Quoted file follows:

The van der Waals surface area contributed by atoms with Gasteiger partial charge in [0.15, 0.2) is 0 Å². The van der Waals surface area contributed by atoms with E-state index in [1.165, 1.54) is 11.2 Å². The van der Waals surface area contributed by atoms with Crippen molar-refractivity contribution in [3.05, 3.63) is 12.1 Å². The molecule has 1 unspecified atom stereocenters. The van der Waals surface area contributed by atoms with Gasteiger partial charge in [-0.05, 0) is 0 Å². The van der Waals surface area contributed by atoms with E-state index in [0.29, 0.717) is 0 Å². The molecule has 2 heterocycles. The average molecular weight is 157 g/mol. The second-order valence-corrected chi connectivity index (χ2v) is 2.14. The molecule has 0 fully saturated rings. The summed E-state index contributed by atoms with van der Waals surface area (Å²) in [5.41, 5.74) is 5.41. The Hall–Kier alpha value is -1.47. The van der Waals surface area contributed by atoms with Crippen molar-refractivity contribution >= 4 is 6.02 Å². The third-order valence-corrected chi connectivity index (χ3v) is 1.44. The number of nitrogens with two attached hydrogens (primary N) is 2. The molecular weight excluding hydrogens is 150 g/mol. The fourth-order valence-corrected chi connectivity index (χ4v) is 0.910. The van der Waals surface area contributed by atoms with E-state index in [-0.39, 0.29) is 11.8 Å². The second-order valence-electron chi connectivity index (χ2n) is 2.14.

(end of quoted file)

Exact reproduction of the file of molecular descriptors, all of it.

The van der Waals surface area contributed by atoms with Gasteiger partial charge in [0.15, 0.2) is 0 Å². The van der Waals surface area contributed by atoms with E-state index in [1.165, 1.54) is 11.2 Å². The van der Waals surface area contributed by atoms with Crippen molar-refractivity contribution in [3.05, 3.63) is 12.1 Å². The molecule has 1 unspecified atom stereocenters. The van der Waals surface area contributed by atoms with Gasteiger partial charge in [-0.05, 0) is 0 Å². The van der Waals surface area contributed by atoms with E-state index in [0.29, 0.717) is 0 Å². The molecule has 2 heterocycles. The average molecular weight is 157 g/mol. The second-order valence-corrected chi connectivity index (χ2v) is 2.14. The molecule has 0 fully saturated rings. The summed E-state index contributed by atoms with van der Waals surface area (Å²) in [5.41, 5.74) is 5.41. The Hall–Kier alpha value is -1.47. The van der Waals surface area contributed by atoms with Crippen molar-refractivity contribution >= 4 is 6.02 Å². The third-order valence-corrected chi connectivity index (χ3v) is 1.44. The number of nitrogens with two attached hydrogens (primary N) is 2. The molecular weight excluding hydrogens is 150 g/mol. The fourth-order valence-corrected chi connectivity index (χ4v) is 0.910. The van der Waals surface area contributed by atoms with E-state index in [-0.39, 0.29) is 11.8 Å². The second-order valence-electron chi connectivity index (χ2n) is 2.14.